Apple Safari vs. Mozilla Firefox

Both browsers have strengths and weaknesses

An image of a Macbook with a browser open showing the Google homepage.

Prykhodov / Getty Images 

If you're a Mac user, two of the most powerful web browsers are available to you: Apple Safari and Mozilla Firefox. Both are free of charge, and each has distinct advantages.

These features were tested on Safari 13 and Firefox 67 in macOS Catalina, but they are generally applicable to all recent versions across macOS and Windows desktop platforms.

Overall Findings

Safari
  • Integrated with most macOS programs and devices.

  • Faster page loading.

Firefox
  • More extensions available than for Safari.

  • Open-source platform.

  • Available on more devices, both Mac and otherwise.

Apple's Safari browser, now a key piece of macOS, is seamlessly integrated into some of your main applications, including Apple Mail and Photos. This is one of the obvious advantages of Apple developing its own browser in-house.

Mozilla's Firefox is a very popular substitute for Safari. Although it may not be as fast, the difference does not seem to be enough to warrant totally discounting Mozilla's product as your browser of choice. Although Safari's speed and integration with the operating system may give it a leg up at first glance, Firefox has its own interesting features that provide appeal.

Availability: Safari Is Mainly an Apple Thing

Safari
  • Developed primarily for Apple devices.

  • Also available for Windows.

Firefox
  • Available for macOS, iOS, iPadOS, Android, Windows, and Linux.

Because Safari is Apple's proprietary web browser, it mainly exists on Apple products. It comes pre-installed on Macs, iPads, and iPhones. You also can download it for Windows machines, but it doesn't have an official release for Android phones.

Firefox wasn't originally available on iOS devices, but it's now available in the App Store for iPhone and iPad. It's also available for Android and Linux machines, so if you regularly use a lot of different platforms, Firefox works for all of them.

Page Load Speed: Safari Is Faster

Safari
  • 1.4 times faster page loading than Firefox.

Firefox
  • Slower page loading than Safari.

The developers at Apple did not rush the planning of Safari's infrastructure. This attention becomes clear when you first launch the application and notice how quickly the main window and your home page load. Apple has publicly benchmarked Safari as having HTML page load speeds at 1.4 times that of its Firefox counterpart.

Add-Ons: Firefox Offers More Extensions

Safari
  • Smaller selection of extensions.

  • Built-in parental controls.

Firefox
  • Thousands of extensions available from third-party developers.

  • Parental controls.

Along with all of the features you probably expect in a modern browser, such as tabbed browsing and privacy settings, Safari offers a great deal of additional functionality.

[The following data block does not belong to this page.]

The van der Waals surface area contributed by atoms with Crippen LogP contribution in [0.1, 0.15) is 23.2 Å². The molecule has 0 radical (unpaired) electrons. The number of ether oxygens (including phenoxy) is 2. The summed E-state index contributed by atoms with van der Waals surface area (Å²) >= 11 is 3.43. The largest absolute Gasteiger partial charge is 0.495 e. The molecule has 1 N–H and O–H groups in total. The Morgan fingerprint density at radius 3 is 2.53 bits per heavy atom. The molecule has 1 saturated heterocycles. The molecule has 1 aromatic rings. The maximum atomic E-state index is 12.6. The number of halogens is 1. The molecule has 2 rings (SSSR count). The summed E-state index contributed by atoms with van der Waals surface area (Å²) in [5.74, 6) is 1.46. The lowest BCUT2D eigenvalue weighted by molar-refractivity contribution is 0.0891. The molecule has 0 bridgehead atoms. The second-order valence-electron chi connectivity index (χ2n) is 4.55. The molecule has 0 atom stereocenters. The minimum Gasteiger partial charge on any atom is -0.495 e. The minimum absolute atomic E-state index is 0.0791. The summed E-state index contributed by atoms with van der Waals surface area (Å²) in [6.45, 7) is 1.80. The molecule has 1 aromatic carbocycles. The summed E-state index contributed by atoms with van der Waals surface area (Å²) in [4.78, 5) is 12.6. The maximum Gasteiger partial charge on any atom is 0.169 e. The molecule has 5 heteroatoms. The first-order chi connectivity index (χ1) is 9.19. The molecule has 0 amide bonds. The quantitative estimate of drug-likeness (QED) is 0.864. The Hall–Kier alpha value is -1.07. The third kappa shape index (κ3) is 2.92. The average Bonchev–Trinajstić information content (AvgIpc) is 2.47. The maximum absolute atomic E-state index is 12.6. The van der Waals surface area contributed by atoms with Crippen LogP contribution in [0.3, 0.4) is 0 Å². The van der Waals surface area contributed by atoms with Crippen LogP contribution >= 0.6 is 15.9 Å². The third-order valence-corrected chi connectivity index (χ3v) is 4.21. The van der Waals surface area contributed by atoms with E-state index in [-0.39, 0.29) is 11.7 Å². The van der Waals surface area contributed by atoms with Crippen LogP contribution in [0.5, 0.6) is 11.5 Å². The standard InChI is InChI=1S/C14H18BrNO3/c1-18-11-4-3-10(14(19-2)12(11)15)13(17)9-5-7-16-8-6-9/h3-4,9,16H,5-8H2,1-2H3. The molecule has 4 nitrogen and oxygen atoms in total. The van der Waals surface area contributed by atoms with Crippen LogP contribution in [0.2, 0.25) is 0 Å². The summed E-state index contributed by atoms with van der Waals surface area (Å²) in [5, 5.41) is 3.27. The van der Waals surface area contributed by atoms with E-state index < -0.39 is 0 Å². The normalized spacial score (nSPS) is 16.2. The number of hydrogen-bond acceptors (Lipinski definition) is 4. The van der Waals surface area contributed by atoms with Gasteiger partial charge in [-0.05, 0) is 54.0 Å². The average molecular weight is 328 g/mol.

Safari features parental control settings that are easy to customize, allowing you to facilitate a child-safe environment. In other browsers, these controls are not easily configurable and usually require third-party downloads. If you use Safari on a Mac, parental controls are set in Settings > Screen Time.

Screen time parental controls in Catalina

Apple exerts the same control over Safari as it does over its other software, so it isn't open-source like Firefox. However, it does offer a section in its App Store that allows developers to create plug-ins and add-ons to enrich your browsing experience further.

Like Safari, Firefox provides a platform that allows developers to create powerful add-ons and extensions. Firefox's selection is much greater than Safari's, however, and developers have added a wealth of new functionality to the browser.

The home page of the Firefox Add-ons Gallery

Final Verdict

These browsers have a lot of similar features, as well as some unique functions. When choosing between the two, here are some factors to consider:

  • If you use Apple Mail as your email client and you would like to perform several email tasks from within your browser, Safari may be your best choice.
  • If you would like to use Automator for common browsing tasks, Safari may be right for you.
  • If you search sites such as eBay, Answers.com, and Amazon often, Firefox may make more sense as your primary browser.
  • If you would like to take advantage of thousands of add-ons and extensions to customize and supercharge your browser, give Firefox a try.
  • If you have children who use your computer and you need to enforce parental controls, Safari is probably your best bet.
  • If the only thing you really care about is speed, go with Safari.

If none of these features really stand out, your choice might be a toss-up. In this case, simply try both for a couple days. You can install and run Firefox and Safari at the same time without conflict. Eventually, you will discover that one is more comfortable than the other for you.